This source said that under the old system, the description of any item was up to the whimsy of an accounting staffer entering the information into the database. Now the expenditures are filed into a series of fixed accounting codes, creating more standardized reporting.
According to this staffer, An accountant would say, I can actually see some trends here. I can compare these accounts in a quantitative way, which is more important than which laundromat you used ... or which store you chose to buy doughnuts at for some Member meeting.
The leadership staffer said that while reporters may want to pick out individual expenditures to poke fun at Members, the reports are intended like any accounting system to allow broad comparisons of spending trends among offices.
But Sunlight Foundation editorial director Bill Allison said in an e-mail, Releasing incomplete office expense information online demonstrates the Houses one step forward, two steps back approach to transparency. One would think that members who dispose of trillions of dollars in taxpayer money would be up front about how theyre managing their office budgets. If members were worried how flat screen TV purchases and the like would look to their constituents during tough economic times, hiding the information serves only to raise questions about the entire House.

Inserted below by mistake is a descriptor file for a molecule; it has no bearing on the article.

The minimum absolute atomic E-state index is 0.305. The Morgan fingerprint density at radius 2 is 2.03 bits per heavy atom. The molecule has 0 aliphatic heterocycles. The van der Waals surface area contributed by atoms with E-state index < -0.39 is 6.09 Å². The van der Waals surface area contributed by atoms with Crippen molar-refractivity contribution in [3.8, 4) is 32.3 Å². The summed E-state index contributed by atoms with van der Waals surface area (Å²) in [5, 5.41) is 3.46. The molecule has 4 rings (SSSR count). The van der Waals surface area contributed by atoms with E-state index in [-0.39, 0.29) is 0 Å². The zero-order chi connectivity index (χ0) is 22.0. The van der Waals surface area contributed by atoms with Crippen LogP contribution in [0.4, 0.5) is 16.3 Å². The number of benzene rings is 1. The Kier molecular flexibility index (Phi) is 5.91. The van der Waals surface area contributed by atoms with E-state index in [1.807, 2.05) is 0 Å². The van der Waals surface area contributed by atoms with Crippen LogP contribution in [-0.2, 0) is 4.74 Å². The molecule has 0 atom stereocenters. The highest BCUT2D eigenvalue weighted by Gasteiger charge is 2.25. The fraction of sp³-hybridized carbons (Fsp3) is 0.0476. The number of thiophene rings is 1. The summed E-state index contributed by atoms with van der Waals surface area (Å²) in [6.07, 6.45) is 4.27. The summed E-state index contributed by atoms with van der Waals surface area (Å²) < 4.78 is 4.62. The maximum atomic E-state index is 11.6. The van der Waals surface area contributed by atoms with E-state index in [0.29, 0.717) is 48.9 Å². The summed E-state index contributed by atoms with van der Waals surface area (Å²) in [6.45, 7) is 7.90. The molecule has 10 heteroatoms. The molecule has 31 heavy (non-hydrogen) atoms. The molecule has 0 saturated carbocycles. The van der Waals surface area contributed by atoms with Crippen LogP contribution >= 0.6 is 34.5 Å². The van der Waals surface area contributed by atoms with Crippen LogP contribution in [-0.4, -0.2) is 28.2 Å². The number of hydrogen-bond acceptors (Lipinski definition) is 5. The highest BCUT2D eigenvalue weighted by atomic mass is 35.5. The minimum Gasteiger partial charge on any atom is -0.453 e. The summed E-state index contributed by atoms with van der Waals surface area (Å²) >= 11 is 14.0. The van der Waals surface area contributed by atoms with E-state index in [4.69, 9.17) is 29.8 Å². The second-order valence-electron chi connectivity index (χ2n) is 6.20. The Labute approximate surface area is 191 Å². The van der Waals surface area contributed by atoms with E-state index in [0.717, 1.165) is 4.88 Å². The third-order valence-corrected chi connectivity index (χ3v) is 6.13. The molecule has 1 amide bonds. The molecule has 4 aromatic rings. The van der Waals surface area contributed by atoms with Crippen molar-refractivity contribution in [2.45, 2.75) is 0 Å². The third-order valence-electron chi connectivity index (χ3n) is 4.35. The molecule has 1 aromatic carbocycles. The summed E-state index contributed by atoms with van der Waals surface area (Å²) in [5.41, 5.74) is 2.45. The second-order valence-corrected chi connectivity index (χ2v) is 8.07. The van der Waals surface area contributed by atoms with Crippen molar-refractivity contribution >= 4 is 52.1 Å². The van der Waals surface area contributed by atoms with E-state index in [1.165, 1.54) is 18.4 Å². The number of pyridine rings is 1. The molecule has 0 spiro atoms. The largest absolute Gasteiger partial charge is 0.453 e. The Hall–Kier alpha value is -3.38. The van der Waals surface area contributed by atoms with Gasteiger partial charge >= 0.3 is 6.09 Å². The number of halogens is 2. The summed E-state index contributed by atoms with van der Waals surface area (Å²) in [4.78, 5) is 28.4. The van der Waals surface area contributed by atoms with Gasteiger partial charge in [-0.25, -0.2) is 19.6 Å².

Jock Friedly, president of LegiStorm, a Web site that tracks Congressional finances, said the details of these expenditures are critical in determining what is or is not a legitimate office expense. Maybe there is a legitimate explanation for the purchase of a flat-screen TV or the trip to Florida ... but without that information, you cant even ask the question, Friedly said.
Rep. Christopher H. Smith, R-N.J., left, David Goldman, center, and Arvind Chawdra right, attend a news conference in the Rayburn House Office Building on international child abduction. Goldman and Chawdra are fathers whose children were abducted by their mothers and taken abroad.
Each year since 1990, CQ Roll Call has reviewed the financial disclosures of all 541 senators, representatives and delegates to determine the 50 richest members of Congress. This year's report, derived from forms covering the calendar year 2012, shows it took a net worth of $6.67 million to crack the exclusive club.